Miranda Joseph Endowed Lecture - Andrea Smith, Ph.D.

Thursday, March 7, 2013 - 6:00pm

 

Please join us in welcoming Andrea Smith, Ph.D., 
 
Associate Professor of Media and Cultural Studies at University of California-Riverside, who will be delivering the 2013 Miranda Joseph Annual Endowed Lecture and participating in several other events, March 7-8, all of which are free and open to the public. Details for all events below.
 

Surviving and Thriving in Academia as a Scholar-Activist: 

A Conversation with Andrea Smith

 

Thursday March 07, 2013

12:00 pm to 1:30 pm
Student Union Copper Room

 

Please join us for an informal conversation with Dr. Andrea Smith, the 2013 Miranda Joseph Lecture speaker. Dr. Smith has been an inspiration for scholars committed to combining social justice activism with their research. Come hear about her experiences and insights on integrating activism and scholarship, getting through the tenure process and creating supportive spaces. This event is open to all, but especially geared toward graduate students and junior faculty. Feel free to bring a brown bag lunch. 

 

Against Ethnographic Entrapment:  

Queering the Politics of Settler 

Self-Reflexivity

 

Thursday, March 7, 2013 
5:30pm-7:00pm 
Center for Creative Photography Auditorium

1030 Olive Road Tucson, AZ 85721

 

Reception: 7:00pm-8:00pm

This talk will focus on how Native peoples are situated in a position of ethnographic entrapment within academia and activism. Borrowing from Rey Chow, the only rhetorical position offered to the Native is that of the "protesting ethnic": if we complain eloquently, the system will give us something. Building on Chow's work, the talk will then explore how another posture created within this economy is that of the self-reflexive (settler) subject. These self-reflexive subjects are frequently on display at various anti-racist venues in which they explain how much they learned about their complicity in settler colonialism and/or white supremacy because of their exposure to Native peoples. The subjectivity of the self-reflexive subject is reaffirmed against the foil of the "oppressed" people who provide the occasion for this self-reflection. The talk concludes by exploring alternatives to self-reflexivity for anti-racist/anti-colonial thought and practice that emerge from the intersections of queer and indigenous studies.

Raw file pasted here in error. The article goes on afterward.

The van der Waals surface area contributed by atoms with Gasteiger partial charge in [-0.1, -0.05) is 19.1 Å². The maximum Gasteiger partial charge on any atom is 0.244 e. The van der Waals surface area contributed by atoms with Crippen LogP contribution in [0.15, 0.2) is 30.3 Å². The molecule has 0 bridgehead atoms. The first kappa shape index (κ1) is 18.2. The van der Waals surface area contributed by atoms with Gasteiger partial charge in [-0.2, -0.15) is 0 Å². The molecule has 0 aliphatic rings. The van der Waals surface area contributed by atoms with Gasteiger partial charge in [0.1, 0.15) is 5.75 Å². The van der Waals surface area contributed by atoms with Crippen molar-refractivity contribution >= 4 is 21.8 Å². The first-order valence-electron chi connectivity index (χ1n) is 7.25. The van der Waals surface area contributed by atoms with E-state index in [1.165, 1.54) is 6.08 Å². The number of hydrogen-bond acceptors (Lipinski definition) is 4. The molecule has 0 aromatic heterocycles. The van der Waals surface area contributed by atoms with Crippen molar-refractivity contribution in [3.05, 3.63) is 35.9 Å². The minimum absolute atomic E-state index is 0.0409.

MalintZINE hosts
Andrea Smith: Accountability is Decolonial 

 

Fri, March 8, 2013 

Doors open at 6:00 PM 
Program: 6:30 pm to 8:00pm
John Valenzuela Youth Center 

1550 S 6th Ave 

 

Free and open to the public

Please join us for a community dialogue with Andrea Smith, co-founder of INCITE! Women of Color Against Violence and a scholar-activist with many years of experience in anti-violence movements. This event will be hosted by MalintZINE: an online (and paper) zine by radical women and queer people of color based in Tucson, AZ. Please visit our blog athttp://malintzine.com

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Professor Smith earned her bachelor's degree at Harvard University in Comparative Study of Religion, her Master's of Divinity at the Union Theological Seminary and her doctorate in History of Consciousness Studies at University of California, Santa Cruz. Professor Smith co-founded the group INCITE! Women of Color Against Violence and founded the Boarding School Healing Project. She is author of  Conquest: Sexual Violence and American Indian Genocide and Native Americans and the Christian Right: The Gendered Politics of Unlikely Alliance.  Smith has also edited The Color of Violence and The Revolution Will Not Be Funded: Beyond the Nonprofit Industrial Complex. Professor Smith currently serves as the U.S. Coordinator for the Ecumenical Association of Third World Theologians.

 
Co-sponsored by